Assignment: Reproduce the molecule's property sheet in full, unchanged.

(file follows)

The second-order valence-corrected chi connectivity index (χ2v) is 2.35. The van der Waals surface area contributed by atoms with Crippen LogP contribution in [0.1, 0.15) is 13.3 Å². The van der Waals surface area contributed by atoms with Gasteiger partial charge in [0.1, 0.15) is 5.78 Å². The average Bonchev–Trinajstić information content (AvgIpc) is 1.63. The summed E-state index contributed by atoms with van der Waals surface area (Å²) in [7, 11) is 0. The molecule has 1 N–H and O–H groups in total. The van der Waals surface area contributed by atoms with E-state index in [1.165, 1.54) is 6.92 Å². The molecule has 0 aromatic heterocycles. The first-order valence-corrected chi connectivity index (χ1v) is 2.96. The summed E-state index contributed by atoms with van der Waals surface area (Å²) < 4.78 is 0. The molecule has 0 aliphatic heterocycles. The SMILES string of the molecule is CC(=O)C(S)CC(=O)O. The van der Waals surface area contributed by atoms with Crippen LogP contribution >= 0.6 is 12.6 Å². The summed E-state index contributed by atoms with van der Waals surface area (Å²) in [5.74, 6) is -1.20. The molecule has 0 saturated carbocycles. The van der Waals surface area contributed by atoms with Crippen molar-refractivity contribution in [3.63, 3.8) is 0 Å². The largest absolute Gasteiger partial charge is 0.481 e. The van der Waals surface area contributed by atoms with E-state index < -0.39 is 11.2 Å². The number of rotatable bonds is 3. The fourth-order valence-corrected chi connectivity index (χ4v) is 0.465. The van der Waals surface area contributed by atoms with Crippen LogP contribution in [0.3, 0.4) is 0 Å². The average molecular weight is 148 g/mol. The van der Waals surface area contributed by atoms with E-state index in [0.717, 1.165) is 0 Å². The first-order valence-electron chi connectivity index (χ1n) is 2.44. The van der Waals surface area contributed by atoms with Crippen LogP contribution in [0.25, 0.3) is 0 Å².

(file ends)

The second-order valence-corrected chi connectivity index (χ2v) is 2.35. The van der Waals surface area contributed by atoms with Crippen LogP contribution in [0.1, 0.15) is 13.3 Å². The van der Waals surface area contributed by atoms with Gasteiger partial charge in [0.1, 0.15) is 5.78 Å². The average Bonchev–Trinajstić information content (AvgIpc) is 1.63. The summed E-state index contributed by atoms with van der Waals surface area (Å²) in [7, 11) is 0. The molecule has 1 N–H and O–H groups in total. The van der Waals surface area contributed by atoms with E-state index in [1.165, 1.54) is 6.92 Å². The molecule has 0 aromatic heterocycles. The first-order valence-corrected chi connectivity index (χ1v) is 2.96. The summed E-state index contributed by atoms with van der Waals surface area (Å²) < 4.78 is 0. The molecule has 0 aliphatic heterocycles. The SMILES string of the molecule is CC(=O)C(S)CC(=O)O. The van der Waals surface area contributed by atoms with Crippen LogP contribution >= 0.6 is 12.6 Å². The summed E-state index contributed by atoms with van der Waals surface area (Å²) in [5.74, 6) is -1.20. The molecule has 0 saturated carbocycles. The van der Waals surface area contributed by atoms with Crippen molar-refractivity contribution in [3.63, 3.8) is 0 Å². The largest absolute Gasteiger partial charge is 0.481 e. The van der Waals surface area contributed by atoms with E-state index < -0.39 is 11.2 Å². The number of rotatable bonds is 3. The fourth-order valence-corrected chi connectivity index (χ4v) is 0.465. The van der Waals surface area contributed by atoms with Crippen LogP contribution in [0.3, 0.4) is 0 Å². The average molecular weight is 148 g/mol. The van der Waals surface area contributed by atoms with E-state index in [0.717, 1.165) is 0 Å². The first-order valence-electron chi connectivity index (χ1n) is 2.44. The van der Waals surface area contributed by atoms with Crippen LogP contribution in [0.25, 0.3) is 0 Å².